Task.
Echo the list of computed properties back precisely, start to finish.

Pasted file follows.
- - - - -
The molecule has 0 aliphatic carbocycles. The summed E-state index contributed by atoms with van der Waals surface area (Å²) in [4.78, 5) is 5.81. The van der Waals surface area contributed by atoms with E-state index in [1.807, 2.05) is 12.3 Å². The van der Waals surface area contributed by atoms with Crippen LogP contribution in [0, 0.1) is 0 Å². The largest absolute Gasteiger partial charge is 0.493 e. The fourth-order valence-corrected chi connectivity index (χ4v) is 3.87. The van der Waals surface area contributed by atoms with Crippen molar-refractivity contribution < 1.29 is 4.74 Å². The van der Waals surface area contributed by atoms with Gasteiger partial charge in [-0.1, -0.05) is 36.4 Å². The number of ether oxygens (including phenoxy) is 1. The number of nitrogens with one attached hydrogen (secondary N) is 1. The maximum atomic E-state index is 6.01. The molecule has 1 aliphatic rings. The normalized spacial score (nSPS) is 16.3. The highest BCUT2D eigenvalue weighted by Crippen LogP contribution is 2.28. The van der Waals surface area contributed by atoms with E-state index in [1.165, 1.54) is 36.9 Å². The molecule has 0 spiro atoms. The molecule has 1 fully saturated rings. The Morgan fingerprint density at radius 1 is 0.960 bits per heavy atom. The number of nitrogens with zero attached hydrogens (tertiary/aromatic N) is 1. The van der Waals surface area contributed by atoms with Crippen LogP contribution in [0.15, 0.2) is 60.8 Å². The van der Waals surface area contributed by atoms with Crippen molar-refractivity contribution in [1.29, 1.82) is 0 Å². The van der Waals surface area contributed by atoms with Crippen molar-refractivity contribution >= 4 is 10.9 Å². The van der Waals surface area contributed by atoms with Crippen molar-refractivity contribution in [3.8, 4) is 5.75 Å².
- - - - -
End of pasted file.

The molecule has 0 aliphatic carbocycles. The summed E-state index contributed by atoms with van der Waals surface area (Å²) in [4.78, 5) is 5.81. The van der Waals surface area contributed by atoms with E-state index in [1.807, 2.05) is 12.3 Å². The van der Waals surface area contributed by atoms with Crippen LogP contribution in [0, 0.1) is 0 Å². The largest absolute Gasteiger partial charge is 0.493 e. The fourth-order valence-corrected chi connectivity index (χ4v) is 3.87. The van der Waals surface area contributed by atoms with Crippen molar-refractivity contribution < 1.29 is 4.74 Å². The van der Waals surface area contributed by atoms with Gasteiger partial charge in [-0.1, -0.05) is 36.4 Å². The number of ether oxygens (including phenoxy) is 1. The number of nitrogens with one attached hydrogen (secondary N) is 1. The maximum atomic E-state index is 6.01. The molecule has 1 aliphatic rings. The normalized spacial score (nSPS) is 16.3. The highest BCUT2D eigenvalue weighted by Crippen LogP contribution is 2.28. The van der Waals surface area contributed by atoms with E-state index in [1.165, 1.54) is 36.9 Å². The molecule has 0 spiro atoms. The molecule has 1 fully saturated rings. The Morgan fingerprint density at radius 1 is 0.960 bits per heavy atom. The number of nitrogens with zero attached hydrogens (tertiary/aromatic N) is 1. The van der Waals surface area contributed by atoms with Crippen LogP contribution in [0.15, 0.2) is 60.8 Å². The van der Waals surface area contributed by atoms with Crippen molar-refractivity contribution in [1.29, 1.82) is 0 Å². The van der Waals surface area contributed by atoms with Crippen molar-refractivity contribution >= 4 is 10.9 Å². The van der Waals surface area contributed by atoms with Crippen molar-refractivity contribution in [3.8, 4) is 5.75 Å².